How to Campaign Against Trump as a Woman

Nikki Haley is running for President. She is a former US Ambassador to the United Nations and a former governor of South Carolina. She is an accomplished communicator and conservative. And she is a woman.

In 2023, Haley’s candidacy will thankfully not be determined by her gender — a credit to all women who have run before and exceeded expectations. And yet, so far, Haley is the only woman to have competed in the 2024 presidential race, and it may stay that way. The fact of her gender will create opportunities and pitfalls — particularly when it comes to how she’s fighting Republican front-runner Donald Trump.

I saw a version of this dynamic game eight years ago while running Carly Fiorina’s presidential campaign. Our biggest hurdle was attracting attention in a crowded field of 16 other Republican candidates, all of whom were men. At the first GOP primary debate in the summer of 2015, we were relegated to the “Children’s Table,” a pre-airtime event featuring the lowest-voted candidates. Fiorina was widely seen as the winner of the debate, but her performance was quickly eclipsed by the shadow Trump cast. At this point, our only strategy available was as annoying as it was obvious: if we wanted to stand out, we needed Trump to attack Fiorina.

That wouldn’t be a problem. Trump has a strange relationship with women. Sure, he insults anyone he deems insufficiently loyal and respectful, regardless of gender. But women get a special kind of attention from him—sometimes positively, sometimes negatively. His attacks on Megyn Kelly, Elizabeth Warren and Nancy Pelosi stand out among many examples of how vicious he can be towards women; each of them has male colleagues and counterparts that Trump more often ignores. At the same time, Trump also singles out women to nurture and uplift – Elise Stefanik, Kari Lake, Pam Bondi. And I think we all know who Trump’s favorite child is.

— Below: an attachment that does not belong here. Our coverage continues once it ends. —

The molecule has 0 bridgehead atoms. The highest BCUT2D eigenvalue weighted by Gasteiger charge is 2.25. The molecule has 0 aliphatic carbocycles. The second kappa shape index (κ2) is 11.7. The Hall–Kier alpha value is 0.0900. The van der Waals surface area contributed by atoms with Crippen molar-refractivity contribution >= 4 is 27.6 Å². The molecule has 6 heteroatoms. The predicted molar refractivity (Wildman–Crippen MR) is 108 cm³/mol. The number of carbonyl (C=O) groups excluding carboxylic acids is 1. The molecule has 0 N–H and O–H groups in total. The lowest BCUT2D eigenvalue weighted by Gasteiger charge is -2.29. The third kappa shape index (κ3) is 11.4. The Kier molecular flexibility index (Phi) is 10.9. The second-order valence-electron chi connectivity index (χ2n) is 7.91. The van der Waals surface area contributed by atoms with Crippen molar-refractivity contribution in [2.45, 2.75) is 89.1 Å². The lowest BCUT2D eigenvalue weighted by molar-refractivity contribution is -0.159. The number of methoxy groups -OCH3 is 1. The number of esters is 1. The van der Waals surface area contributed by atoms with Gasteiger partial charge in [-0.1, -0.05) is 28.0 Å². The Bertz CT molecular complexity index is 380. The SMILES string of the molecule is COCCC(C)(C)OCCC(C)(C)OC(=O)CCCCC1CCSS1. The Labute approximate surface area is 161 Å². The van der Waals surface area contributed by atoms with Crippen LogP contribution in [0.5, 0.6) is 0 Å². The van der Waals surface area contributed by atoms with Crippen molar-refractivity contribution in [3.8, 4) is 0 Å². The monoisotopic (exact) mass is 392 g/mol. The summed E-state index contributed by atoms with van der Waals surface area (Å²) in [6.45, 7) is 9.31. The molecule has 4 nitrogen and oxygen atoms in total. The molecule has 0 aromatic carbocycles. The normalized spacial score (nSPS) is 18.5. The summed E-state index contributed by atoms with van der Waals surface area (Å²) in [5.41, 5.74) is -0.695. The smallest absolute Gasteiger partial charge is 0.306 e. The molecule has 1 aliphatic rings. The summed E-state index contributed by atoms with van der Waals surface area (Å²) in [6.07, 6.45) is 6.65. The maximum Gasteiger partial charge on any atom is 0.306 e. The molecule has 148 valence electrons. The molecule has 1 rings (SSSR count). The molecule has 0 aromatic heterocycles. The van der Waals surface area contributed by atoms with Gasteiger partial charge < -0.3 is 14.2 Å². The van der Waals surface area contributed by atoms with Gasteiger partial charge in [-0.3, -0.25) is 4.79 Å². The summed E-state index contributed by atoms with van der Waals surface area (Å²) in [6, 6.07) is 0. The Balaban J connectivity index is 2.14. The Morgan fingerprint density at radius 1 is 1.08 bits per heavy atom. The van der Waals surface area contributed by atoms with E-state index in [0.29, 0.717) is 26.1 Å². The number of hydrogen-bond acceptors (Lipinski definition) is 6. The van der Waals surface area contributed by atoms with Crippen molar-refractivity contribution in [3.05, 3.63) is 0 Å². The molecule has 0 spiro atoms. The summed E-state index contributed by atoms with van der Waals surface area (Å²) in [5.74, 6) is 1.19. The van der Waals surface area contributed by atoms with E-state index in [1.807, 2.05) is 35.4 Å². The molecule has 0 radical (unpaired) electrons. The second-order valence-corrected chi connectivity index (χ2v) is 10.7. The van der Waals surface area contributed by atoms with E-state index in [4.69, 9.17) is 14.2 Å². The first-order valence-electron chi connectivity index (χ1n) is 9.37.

This leads to a paradox for any candidate running against Trump: you could get extra attention from him, and you could well need that attention. But his attacks can also underscore the fact that you are a woman and add to the sexism you are already facing.

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The old adage about Fred Astaire and Ginger Rogers — that she did everything he did but backwards and in heels — applies to politics, too. For starters, it’s literally true. At the second GOP debate of the 2016 race, when CNN built a scaffolded stage for Air Force One to perform in the background at the Reagan Library, debate organizers had to figure out how to build Fiorina a separate women’s bathroom. To access it, she had to descend a stairway of barred metal in heels and pantyhose within a five-minute commercial break. She chose to hold it for the duration of the two-hour debate. Seriously, running for President as a woman is still harder than running as a man. Haley faces an electorate that hasn’t yet proven they’re ready to elect a woman president.

But there’s another side to the dance metaphor that’s often overlooked. More eyes were on Ginger Rogers than Fred Astaire. She had the flowing dress and the long legs and the blond hair; He had the black suit. In politics, as in life, what sets you apart is what sets you apart. Women make up the majority of grocery shoppers, teachers and PTA members, and these experiences are affecting how we think about business issues and curriculum. For most of us, our beliefs about public safety are shaped by the fear we feel walking to our car at night. Haley starts with a certain advantage over her male counterparts because she understands what it means to be a woman, and women make up the majority of American voters.

But Donald Trump.